Advising clients in the wake of Madoff revelations
Consider comments made to MarketWatch columnist Chuck Jaffe: "I've worked with my adviser for years," said Ted L., a 60-something executive in Short Hills, N.J. "He came highly recommended and has always seemed to do a good job – so good that I've maybe taken his success for granted. He's been pretty good even when everyone else is doing so bad, so now I am worried that maybe he's doing something wrong or that this is all fake. How do I know?"
Investors want to know what makes their wealth management advisers different from Madoff, the mastermind of an alleged $50 billion Ponzi scheme. They are likely to ask tougher questions of their advisers in the scandal's wake, as they should. Choosing an adviser should be done only after rigorous checks are done.
MarketWatch reported: "The lesson people need to learn today is 'Trust, but verify,'" said Ken Springer, who runs Corporate Resolutions, a New York firm that does background checks and investigations for institutional investors. "If you don't know how someone else did a background check, you don't trust what they did and do the work yourself. And if you can't see enough information to get that warm and fuzzy feeling, you keep looking and put your money elsewhere."
CPAs in wealth management practices can stress independence. Any adviser worth his or her salt would advise clients to avoid those who make unverified claims, pressure you to reinvest without taking profits, require you to write checks to the adviser's firm rather than an independent custodian, and suggest your money be overly concentrated in any one investment - mistakes some of Madoff's clients made.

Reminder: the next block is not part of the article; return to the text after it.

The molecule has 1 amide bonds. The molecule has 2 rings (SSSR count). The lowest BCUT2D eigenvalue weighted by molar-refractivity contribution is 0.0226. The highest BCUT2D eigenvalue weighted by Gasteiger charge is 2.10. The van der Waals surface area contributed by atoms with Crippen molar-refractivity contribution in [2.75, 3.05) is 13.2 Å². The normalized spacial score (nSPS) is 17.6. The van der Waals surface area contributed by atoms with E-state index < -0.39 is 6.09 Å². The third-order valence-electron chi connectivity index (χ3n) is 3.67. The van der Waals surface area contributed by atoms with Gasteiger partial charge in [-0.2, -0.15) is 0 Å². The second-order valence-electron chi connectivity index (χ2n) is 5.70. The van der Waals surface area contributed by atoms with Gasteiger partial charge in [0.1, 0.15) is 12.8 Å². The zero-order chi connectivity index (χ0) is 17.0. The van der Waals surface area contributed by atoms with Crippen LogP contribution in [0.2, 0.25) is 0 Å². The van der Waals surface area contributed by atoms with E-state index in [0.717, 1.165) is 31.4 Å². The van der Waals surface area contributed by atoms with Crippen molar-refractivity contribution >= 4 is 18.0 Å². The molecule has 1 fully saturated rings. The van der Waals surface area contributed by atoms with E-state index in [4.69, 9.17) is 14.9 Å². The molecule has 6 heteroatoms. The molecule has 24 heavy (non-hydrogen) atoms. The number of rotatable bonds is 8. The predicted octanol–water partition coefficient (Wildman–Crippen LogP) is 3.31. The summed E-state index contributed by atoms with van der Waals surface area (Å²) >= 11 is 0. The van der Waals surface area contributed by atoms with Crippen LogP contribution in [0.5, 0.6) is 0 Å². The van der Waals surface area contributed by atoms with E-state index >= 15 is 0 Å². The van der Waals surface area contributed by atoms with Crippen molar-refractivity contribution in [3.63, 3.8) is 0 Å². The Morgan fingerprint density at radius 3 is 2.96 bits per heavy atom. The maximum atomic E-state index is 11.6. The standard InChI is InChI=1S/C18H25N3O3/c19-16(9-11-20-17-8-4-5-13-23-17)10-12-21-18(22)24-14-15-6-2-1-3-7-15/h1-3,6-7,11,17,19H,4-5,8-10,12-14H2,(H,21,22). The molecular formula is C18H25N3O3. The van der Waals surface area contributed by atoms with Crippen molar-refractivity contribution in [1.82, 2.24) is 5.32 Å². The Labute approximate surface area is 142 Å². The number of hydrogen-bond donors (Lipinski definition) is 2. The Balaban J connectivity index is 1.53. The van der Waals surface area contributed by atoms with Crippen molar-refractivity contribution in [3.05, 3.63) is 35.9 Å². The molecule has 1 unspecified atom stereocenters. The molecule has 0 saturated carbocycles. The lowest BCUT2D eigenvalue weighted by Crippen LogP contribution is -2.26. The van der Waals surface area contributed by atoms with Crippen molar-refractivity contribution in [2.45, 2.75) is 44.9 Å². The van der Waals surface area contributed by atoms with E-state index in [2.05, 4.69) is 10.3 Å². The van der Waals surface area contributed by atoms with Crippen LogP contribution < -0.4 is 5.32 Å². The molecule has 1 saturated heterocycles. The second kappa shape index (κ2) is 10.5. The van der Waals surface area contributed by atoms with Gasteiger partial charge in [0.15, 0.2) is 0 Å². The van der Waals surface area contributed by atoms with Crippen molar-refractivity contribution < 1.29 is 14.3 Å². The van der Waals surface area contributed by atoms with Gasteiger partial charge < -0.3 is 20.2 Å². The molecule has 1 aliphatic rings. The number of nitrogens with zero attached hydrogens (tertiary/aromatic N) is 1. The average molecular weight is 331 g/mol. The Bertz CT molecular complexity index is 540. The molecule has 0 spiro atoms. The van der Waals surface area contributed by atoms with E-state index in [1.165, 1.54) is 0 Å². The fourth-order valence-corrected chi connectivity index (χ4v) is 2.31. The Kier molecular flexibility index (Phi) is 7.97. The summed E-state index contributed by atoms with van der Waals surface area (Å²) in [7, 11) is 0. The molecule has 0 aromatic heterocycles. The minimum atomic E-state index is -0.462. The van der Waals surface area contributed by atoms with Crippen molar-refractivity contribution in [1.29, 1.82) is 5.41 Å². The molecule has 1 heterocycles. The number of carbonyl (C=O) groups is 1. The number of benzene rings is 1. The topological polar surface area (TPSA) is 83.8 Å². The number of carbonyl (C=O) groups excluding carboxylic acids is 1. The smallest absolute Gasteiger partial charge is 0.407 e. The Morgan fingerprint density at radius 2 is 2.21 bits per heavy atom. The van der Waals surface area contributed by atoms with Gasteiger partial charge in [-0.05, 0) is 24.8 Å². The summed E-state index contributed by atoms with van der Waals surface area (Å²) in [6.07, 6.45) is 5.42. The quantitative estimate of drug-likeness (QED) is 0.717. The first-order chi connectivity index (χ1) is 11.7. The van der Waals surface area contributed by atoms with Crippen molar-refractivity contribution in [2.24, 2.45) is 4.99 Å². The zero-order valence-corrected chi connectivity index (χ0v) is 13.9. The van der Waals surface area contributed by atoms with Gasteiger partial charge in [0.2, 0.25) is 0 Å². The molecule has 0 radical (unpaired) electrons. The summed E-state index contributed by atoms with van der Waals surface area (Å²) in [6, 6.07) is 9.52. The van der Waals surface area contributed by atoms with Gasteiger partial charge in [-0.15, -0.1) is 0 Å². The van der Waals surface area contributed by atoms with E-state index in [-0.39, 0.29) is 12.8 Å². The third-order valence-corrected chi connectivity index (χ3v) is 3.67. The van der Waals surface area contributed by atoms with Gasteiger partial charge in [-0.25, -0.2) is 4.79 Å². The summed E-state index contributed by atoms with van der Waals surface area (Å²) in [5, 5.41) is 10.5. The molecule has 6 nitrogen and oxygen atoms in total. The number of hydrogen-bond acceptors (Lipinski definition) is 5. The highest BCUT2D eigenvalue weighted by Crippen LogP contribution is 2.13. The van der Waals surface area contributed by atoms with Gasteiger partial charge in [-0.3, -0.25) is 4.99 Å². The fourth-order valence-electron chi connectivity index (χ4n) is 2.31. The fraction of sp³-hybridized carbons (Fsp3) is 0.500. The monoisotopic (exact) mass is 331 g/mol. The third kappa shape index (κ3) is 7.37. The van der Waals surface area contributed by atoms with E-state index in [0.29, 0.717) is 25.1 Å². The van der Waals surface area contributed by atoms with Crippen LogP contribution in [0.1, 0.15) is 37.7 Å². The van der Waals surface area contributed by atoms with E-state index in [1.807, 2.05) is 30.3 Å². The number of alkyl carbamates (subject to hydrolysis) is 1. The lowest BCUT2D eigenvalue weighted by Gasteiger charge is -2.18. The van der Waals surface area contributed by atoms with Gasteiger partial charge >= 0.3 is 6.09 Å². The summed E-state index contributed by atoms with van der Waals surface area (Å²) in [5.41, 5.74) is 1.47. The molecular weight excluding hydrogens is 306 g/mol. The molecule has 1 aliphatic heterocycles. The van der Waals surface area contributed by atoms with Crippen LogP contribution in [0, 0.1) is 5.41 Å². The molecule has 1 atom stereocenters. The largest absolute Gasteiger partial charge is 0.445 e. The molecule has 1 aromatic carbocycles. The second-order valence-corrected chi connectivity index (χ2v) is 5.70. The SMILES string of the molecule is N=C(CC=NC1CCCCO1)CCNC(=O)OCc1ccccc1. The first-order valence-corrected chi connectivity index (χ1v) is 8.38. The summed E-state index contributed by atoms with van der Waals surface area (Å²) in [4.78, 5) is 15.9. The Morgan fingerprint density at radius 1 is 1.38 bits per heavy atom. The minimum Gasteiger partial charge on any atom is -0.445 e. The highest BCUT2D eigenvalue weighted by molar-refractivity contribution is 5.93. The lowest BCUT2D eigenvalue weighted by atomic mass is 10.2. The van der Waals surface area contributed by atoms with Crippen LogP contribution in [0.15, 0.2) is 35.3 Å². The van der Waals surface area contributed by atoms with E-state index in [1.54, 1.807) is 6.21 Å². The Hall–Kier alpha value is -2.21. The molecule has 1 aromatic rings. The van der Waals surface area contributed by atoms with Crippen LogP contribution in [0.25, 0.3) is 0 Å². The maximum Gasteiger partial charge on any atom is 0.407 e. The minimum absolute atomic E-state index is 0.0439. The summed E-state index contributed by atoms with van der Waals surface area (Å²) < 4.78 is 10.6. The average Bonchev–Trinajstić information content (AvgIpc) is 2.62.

The Wall Street Journal suggested the scandal may increase appreciation for mutual funds. Most have diversified portfolios of widely traded securities, with fund assets held by independent custodians. "Mutual funds should do well because this...scandal highlights the advantage of investing in a mutual fund with a set of default rules and protections that would make something like this extraordinarily unlikely," says Mercer Bullard, a professor at the University of Mississippi School of Law and founder of Fund Democracy, a nonprofit advocacy group for mutual-fund shareholders and their advisers.
Victims of Madoff have a long road ahead of them. Attorney Jan Douglas Atlas wrote in the Miami Herald that they will need to talk with tax professionals about deductions available for investment losses. The tax issues will be complicated, and Atlas writes that, "Many professionals believe waiting for the IRS to develop more information may yield the best advice and results."